How to Choose the Best Investments for Your 401k Plan

Employer-sponsored 401k plans are one of the best benefits available to employees. Because the money you contribute is deducted from your gross income before taxes are incurred, you’re not taxed on the money you put in. The principal within the fund continues to grow on a tax-deferred basis until you receive distributions, and many employers contribute extra funds to your contribution, what some term “free money.”

For example, some employers contribute up to 6% of an employee’s salary on a dollar-for-dollar basis, up to the amount of the employee’s contribution. If you make $50,000 per year and set aside 10% of your salary into your 401k ($5,000), in this scenario your employer would contribute an additional $3,000 (6% of $50,000), increasing your total investment to $8,000. This is a major benefit that substantially accelerates capital growth.

Investing $5,000 per year for 20 years with a 5% growth rate results in a fund of $104,493; investing $8,000 over the same period at the same return produces a fund of $167,188. The ending balance is a combination of the money you invest and the rate of return you earn on your investment over time. With that in mind, you should work to maximize your contributions – including your employer’s matching contribution – by selecting the investments that will help you achieve your retirement goals.

Tips for Choosing the Best 401k Investments

Determining which investments are the “best” investments is not a “one size fits all” endeavor. Everyone starts saving at different ages, with different goals, different incomes and expenses, and varied retirement expectations. All of these factors affect which investments are most likely to fit your particular needs. Your decision may be further complicated by the investment options made available to you by your employer.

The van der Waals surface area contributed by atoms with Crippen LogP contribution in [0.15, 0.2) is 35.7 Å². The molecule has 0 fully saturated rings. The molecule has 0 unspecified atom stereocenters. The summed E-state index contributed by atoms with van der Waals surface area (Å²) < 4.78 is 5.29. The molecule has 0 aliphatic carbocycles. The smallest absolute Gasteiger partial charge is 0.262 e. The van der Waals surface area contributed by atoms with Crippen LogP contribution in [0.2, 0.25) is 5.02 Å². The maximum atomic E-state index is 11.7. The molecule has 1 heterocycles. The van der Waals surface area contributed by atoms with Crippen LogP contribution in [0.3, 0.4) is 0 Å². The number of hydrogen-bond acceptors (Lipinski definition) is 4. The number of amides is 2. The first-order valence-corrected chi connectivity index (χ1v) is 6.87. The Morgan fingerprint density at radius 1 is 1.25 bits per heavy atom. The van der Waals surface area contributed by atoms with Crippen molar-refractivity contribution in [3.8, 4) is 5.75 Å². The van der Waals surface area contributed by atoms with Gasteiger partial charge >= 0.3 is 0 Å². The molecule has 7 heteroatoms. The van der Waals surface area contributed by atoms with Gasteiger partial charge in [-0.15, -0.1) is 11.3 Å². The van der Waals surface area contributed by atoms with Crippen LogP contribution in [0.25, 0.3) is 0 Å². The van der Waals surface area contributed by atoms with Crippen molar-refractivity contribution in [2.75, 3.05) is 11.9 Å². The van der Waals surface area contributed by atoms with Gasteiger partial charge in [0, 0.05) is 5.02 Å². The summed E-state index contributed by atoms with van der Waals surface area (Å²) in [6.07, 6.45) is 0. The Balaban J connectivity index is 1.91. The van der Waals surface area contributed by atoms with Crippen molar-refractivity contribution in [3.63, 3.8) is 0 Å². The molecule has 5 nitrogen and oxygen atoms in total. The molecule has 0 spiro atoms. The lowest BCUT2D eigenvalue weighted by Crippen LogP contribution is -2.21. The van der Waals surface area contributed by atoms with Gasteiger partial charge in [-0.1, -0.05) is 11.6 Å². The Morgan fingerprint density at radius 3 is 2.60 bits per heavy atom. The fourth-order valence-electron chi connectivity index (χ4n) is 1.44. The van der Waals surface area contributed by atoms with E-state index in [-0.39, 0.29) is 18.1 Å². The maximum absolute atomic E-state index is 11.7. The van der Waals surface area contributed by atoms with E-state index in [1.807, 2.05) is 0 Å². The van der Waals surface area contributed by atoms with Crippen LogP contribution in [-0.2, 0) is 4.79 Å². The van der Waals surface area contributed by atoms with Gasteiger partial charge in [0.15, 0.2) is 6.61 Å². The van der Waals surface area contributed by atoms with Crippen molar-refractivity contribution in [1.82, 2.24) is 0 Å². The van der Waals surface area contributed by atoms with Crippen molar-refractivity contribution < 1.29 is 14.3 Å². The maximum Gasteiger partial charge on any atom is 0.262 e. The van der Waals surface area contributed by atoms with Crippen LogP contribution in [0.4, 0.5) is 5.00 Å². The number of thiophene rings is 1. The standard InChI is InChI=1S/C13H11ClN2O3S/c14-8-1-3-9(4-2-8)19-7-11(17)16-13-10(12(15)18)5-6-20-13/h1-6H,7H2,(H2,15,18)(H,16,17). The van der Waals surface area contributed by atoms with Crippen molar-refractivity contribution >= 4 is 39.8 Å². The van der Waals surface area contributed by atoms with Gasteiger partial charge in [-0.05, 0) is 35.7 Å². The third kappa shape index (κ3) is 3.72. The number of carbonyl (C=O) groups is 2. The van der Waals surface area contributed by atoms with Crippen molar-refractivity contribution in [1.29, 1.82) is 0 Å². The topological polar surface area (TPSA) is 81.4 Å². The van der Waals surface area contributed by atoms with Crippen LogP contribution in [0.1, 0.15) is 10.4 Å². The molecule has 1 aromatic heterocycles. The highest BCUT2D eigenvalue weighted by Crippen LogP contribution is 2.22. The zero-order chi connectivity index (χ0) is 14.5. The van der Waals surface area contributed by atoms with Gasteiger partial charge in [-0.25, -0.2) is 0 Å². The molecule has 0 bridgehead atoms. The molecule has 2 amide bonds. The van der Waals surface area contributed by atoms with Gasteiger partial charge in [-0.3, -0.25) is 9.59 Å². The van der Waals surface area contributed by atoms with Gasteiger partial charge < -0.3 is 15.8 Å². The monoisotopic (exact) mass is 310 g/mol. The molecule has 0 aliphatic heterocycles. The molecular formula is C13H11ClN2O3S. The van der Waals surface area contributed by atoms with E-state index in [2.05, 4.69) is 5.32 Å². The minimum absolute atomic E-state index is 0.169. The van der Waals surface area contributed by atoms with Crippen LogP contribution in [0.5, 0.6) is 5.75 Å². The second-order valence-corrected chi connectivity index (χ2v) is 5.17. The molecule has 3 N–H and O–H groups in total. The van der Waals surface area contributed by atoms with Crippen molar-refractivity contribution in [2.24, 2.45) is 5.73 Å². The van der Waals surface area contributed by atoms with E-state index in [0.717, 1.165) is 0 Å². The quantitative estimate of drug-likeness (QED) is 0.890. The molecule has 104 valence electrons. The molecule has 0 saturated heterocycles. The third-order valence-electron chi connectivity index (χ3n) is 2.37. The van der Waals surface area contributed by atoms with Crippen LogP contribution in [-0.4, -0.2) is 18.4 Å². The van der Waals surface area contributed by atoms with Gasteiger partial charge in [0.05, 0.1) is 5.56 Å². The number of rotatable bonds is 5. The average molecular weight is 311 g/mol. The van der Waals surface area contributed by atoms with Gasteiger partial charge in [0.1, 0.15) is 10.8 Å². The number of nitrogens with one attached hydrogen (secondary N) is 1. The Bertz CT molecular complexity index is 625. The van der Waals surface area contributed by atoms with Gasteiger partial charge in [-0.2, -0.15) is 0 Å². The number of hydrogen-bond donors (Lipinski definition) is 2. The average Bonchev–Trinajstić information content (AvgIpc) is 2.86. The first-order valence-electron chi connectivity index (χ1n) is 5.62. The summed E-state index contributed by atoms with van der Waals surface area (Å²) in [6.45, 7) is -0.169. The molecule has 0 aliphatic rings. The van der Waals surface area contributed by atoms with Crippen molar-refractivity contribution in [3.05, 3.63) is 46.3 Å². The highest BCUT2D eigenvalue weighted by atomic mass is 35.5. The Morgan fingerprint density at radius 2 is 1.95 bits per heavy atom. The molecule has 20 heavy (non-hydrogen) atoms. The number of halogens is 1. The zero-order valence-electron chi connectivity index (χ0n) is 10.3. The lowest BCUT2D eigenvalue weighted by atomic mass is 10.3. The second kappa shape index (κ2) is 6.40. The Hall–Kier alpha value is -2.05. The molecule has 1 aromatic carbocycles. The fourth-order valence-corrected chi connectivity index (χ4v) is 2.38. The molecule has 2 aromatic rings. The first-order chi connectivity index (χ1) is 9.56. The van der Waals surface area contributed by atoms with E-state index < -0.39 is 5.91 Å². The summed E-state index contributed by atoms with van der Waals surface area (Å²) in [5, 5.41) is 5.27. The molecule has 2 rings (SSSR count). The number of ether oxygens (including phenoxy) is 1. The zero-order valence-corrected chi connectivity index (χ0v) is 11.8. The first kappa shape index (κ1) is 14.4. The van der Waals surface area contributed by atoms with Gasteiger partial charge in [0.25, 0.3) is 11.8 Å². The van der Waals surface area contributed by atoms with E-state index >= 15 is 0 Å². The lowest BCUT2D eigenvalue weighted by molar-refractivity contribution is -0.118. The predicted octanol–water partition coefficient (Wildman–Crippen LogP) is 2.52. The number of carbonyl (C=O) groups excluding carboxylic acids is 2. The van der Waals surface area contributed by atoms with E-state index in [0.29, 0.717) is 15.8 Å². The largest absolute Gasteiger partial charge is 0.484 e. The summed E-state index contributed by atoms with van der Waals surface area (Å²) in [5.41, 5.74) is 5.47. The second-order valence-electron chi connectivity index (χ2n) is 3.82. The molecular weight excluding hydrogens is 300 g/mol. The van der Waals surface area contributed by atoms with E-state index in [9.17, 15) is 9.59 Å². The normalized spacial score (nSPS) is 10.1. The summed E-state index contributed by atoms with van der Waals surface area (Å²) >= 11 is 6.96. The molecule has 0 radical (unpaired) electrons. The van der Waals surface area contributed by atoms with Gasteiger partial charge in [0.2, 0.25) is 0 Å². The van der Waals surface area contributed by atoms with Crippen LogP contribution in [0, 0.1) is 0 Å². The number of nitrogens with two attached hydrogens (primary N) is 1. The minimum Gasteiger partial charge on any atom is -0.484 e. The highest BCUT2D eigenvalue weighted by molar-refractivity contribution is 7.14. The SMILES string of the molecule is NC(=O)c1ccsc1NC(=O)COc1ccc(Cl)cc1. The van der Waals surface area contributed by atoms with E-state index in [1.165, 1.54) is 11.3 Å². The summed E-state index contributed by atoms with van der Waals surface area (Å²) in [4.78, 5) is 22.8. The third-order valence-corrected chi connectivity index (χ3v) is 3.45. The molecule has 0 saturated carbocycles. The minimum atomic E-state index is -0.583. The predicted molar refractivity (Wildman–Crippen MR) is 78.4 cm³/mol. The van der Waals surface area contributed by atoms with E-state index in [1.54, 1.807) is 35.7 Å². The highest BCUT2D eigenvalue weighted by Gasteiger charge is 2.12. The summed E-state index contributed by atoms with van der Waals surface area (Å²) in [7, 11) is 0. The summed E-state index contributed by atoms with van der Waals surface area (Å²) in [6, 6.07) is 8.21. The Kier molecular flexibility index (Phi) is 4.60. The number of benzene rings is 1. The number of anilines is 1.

By law, 401k plans that allow you to select your own investments must offer at least three diversified options, each with different risks and returns. Generally, you’re not allowed to invest in collectibles, such as art, antiques, gems, or coins, but may under certain circumstances invest in a precious metal, such as gold. These are not usually recommended for retirement plans since they don’t earn a standard return, but fluctuate in price based on investor psychology and industrial value.

1. Your Investment Level

At a minimum, you should invest at least to the level of your employer’s matching contribution. In 2014, you can contribute up to $17,500 (or $23,000 if you’re 50 or older), with a maximum contribution of $52,000 (including the combination of your contribution and that of your employer). Most people find it easiest to break annual contributions into equal parts deducted each pay period. For instance, if you want to contribute $12,000 a year, you would request to have $1,000 deducted from your salary each month.

The best advice for anyone saving for retirement is to invest early and often. Saving early in life maximizes the benefit of tax-free compounding. Consider the example of Mike and Tom:

Both Mike and Tom earn the same 5% interest rate on their investments each year. Mike starts saving $200 a month in his company’s 401k plan at age 25, with an additional $100 per month contributed by his employer, for a total of $3,600 per year. Over the course of a 40 year career, he contributes $96,000 to his retirement plan. By age 65, Mike’s balance grows to $468,636.

Tom, on the other hand, waits until he’s 45 to begin saving in his employer plan. He contributes $400 per month, with a $200 match by his employer, for a total contribution of $7,200 annually. While Tom contributes the same total amount as Mike – $96,000 – his investment only has 20 years to grow. When he retires at age 65, his total investment is only $250,923, an amount roughly half of Mike’s final balance.

Your final balance is the sum total of the money you invest, your earning rate, and the time your investment is allowed to grow. Saving more and longer reduces the amount of earnings you must achieve to reach your final goal. As the rate of earnings decreases, the amount of risk needed to capture that earning rate also decreases, expanding the investment choices you have available to you.

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